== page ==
A Totally Vintage Meatloaf Recipe
The Original Meatloaf Recipe
What do you think of this recipe?
A Short Story Behind this Vintage Recipe
When I first came across this little piece of paper, I didn't know it was the secret recipe to the best meatloaf I would ever have. But sure enough, I held in my hand what is arguably the most original and best meatloaf recipe I've ever tasted. The paper I held in my hand was photocopied (obviously), because I'm sure the original was very fragile. I imagine the original recipe was destroyed many years ago.
A Secret, Simple Recipe
I was also surprised by how simple this recipe is to follow, even for the most inexperienced cook. Honestly, after you make this, you too will agree that this is by far the best dinner you have ever tasted. Guaranteed!
Although I am pretty sure this is the original recipe (or at least part of it), because it calls for ketchup and brown sugar, this recipe is also unfinished:
- At the top of the recipe, it calls for salt and pepper, but it does not say the amount.
- The recipe is unclear about the size of the onion.
- It does not state the amount of ketchup or brown sugar; if it's to be applied separately or mixed together, applied before placing the loaf in the oven or after.
- I also noticed it failed to mention anything about how much ground beef is to be used (the main ingredient).
Since the original meatloaf recipe is incomplete, I took the liberty to add what I thought would be sufficient. I hope you don't mind. If you have any helpful suggestions, I would love to hear from you. Thank you.
I strongly suggest using the or something similar if you plan on using a loaf pan. Other than that, I suggest forming the loaf by hand and placing it on a small grate above an oven pan. Chicago Metallic Commercial II Non-Stick 1-Pound Loaf Pan
The Secret Ingredients in This Old Recipe
- 1 pound of beef, ground
- Half of a large onion, chopped
- Salt and pepper, to taste
- 1/2 cup of bread crumbs, crubbled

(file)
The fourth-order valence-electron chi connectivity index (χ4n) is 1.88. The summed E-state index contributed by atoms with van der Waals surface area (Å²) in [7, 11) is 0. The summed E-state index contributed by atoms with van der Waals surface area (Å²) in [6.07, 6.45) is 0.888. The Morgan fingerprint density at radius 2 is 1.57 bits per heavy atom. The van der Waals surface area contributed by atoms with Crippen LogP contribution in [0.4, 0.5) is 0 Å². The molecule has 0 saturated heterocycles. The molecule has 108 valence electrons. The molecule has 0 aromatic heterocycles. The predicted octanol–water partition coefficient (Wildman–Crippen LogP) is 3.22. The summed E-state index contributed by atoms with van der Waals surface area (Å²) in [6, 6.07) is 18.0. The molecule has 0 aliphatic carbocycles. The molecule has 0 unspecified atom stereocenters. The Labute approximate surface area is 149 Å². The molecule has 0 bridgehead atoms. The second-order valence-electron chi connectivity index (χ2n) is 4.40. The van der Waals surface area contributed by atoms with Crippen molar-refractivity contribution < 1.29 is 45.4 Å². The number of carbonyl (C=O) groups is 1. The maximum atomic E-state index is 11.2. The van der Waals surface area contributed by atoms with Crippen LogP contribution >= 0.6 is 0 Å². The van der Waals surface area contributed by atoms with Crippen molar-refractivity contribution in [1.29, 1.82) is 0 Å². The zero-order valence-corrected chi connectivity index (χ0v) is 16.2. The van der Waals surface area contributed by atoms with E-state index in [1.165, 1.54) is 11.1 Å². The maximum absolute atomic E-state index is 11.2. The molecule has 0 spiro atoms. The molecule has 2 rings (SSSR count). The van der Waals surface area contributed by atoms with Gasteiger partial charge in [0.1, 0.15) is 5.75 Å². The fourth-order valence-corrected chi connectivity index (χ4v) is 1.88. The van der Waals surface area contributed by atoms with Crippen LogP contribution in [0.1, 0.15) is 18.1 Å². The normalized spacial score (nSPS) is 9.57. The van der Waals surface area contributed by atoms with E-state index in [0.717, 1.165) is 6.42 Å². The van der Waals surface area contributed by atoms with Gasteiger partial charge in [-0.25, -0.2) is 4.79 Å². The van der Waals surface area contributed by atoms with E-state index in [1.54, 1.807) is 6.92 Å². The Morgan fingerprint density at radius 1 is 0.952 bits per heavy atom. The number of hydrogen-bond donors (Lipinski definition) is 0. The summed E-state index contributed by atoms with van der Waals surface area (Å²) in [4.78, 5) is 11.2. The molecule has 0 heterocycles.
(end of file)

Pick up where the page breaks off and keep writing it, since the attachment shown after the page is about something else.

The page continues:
- 1 cup of ketchup, chilled (optional, but recommended for taste)
- 2 to 5 pinches of brown sugar, optional, but recommended for taste
- Preheat oven to 325˚F.
- In a large bowl mix together the ground beef, egg, bread crumbs, salt and pepper, and the chopped onion. Mix these ingredients well.
- Place the ground-beef in a loaf pan, make an indent long-ways down the middle of the loaf (like a loaf of bread) *RECOMMENDED* Instead of placing in a loaf pan, let the loaf stand freely on a grate slightly above an oven pan, still putting an indent long-ways down the middle of the loaf (like a loaf of bread).
- When oven has reached 325˚F, place meatloaf as close to dead center of the oven as you can. Close oven door, check loaf no more than 3 times while cooking. It will give you bad luck.
- Apply the ketchup and brown sugar mix to the top of the meatloaf as soon as you pull it out of the oven.
This Classic Meatloaf Recipe Can't Be Beat
You can look at any other meatloaf recipe and notice that this recipe has probably the SAME EXACT ingredients...take a look! The difference is that critics, cooks, and recipe makers will add a little of this, a little of that, and say, "This is what meatloaf is supposed to taste like!"
Sorry, Paula Deen, people didn't have the luxury of buying canned goods way back when. I can see maybe adding a little homegrown green bell pepper and tomatoes, but that's for "special company" like somebody from the church.
I don't care what anybody else says, this is the oldest recipe. Don't let the Food Network or their guru chefs tell you any different.
This is how you prepare an old-fashioned meatloaf, this is how the old folks did it. There's nothing fancy about this recipe. There's nothing really fancy about a lot of TV chefs' recipes if you think about it.
I know this is the best meatloaf recipe you're ever going to come across. It doesn't get more basic than this. There are going to be a lot of "big-name recipe makers" who will claim to have the original recipe, but trust me—unless they have these basic ingredients, they don't.
Trust this vintage recipe you see before you; look at its ingredients—you can memorize them. Don't be fooled by others who claim to have the oldest, most original meatloaf recipe, because it's right here. So get that oven going and enjoy!
© 2012 James Timothy Peters